Convert a $7 Ikea Cutting Board to a Shoulder Video Rig
With the blast of HDSLR comes the need to create a more comfortable way of shooting video with SLR shaped bodies. You can get one for about $2000 or make your own for about 7$.
All you would need for that is a IKEA cutting boards, a stove, and some pipes.
Yes, I did say IKEA cutting board.
- 4 pc aluminum (or other) tubing with a matching diameter Drill bit. On my rig, the short rails are 8 1/2" and the long rails are 22 1/2" but you can adjust this to best fit your application.
- 1 Ikea Boholmen plastic cutting board or similar
- A small piece of foam for the shoulder pad, if desired.
- Several small screws or nuts and bolts with drill bit (and tap if desired) to match
- 2 bicycle hand grips
- The parts scheme as a downloadable PDF or png file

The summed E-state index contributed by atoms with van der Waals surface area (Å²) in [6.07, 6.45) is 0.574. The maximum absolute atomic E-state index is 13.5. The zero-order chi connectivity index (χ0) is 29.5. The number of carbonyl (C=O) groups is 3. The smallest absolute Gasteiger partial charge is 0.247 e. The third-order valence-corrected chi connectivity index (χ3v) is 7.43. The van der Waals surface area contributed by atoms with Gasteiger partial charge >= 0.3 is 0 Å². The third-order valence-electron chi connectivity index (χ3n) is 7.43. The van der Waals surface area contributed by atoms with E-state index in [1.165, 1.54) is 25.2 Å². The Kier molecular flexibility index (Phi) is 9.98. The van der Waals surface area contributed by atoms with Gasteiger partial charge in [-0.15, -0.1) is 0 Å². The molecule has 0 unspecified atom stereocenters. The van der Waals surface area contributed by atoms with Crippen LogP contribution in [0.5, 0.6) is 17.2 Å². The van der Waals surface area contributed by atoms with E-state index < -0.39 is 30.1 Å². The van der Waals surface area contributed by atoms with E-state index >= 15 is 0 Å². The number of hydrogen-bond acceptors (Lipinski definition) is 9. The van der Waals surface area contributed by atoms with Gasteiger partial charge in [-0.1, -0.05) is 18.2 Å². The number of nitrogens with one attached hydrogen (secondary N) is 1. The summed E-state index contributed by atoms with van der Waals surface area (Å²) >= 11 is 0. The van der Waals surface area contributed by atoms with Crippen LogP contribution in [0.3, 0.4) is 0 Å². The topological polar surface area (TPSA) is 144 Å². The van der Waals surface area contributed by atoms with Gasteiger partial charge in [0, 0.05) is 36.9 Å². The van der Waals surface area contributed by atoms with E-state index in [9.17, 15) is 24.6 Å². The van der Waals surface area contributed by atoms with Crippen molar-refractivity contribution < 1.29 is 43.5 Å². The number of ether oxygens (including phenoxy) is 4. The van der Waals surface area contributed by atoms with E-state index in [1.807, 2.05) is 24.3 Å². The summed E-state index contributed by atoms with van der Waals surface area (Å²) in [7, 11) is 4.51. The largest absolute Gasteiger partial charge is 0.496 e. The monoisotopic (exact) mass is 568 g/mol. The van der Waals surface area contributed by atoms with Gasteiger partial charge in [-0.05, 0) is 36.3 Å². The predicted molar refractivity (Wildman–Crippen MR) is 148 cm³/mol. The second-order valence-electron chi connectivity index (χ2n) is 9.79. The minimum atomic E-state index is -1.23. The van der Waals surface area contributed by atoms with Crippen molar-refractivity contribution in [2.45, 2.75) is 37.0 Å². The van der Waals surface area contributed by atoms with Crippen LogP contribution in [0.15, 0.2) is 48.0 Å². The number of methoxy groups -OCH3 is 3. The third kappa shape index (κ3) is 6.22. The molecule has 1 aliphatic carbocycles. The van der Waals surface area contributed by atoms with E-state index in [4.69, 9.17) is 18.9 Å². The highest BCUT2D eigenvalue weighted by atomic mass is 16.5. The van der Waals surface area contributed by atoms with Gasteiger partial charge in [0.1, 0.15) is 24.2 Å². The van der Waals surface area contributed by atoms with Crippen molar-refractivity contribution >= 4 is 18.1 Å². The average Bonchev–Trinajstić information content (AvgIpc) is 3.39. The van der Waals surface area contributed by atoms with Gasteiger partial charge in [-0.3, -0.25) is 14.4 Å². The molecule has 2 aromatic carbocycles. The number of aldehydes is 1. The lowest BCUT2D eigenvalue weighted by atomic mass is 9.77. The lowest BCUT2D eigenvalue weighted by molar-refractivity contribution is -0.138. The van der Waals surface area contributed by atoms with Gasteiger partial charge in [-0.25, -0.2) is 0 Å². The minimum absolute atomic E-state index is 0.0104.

Here's a short step by step of what I did to make the camera mount:
The Parts and The Metric System
First, yoiu will need to create the parts out of the IKEA cutting board. The scheatic PDF here has all the relevant drawings. Print it and paste it onto the board.
The initial rig was intended to be metric and use the standard 15mm x 60mm rod configuration, sadly 15mm supplies may not be easy to find. The PDF still has metric rods for compatibility, however, if you fail to find the necesary rods, you cna change them all to 5/8". Actually, the move shows my work with 5/8" tubes as I failed to find 15mm tubes.
And of course, if you like any size other than 15mm X 60mm, feel free to adjust and build upon the general idea.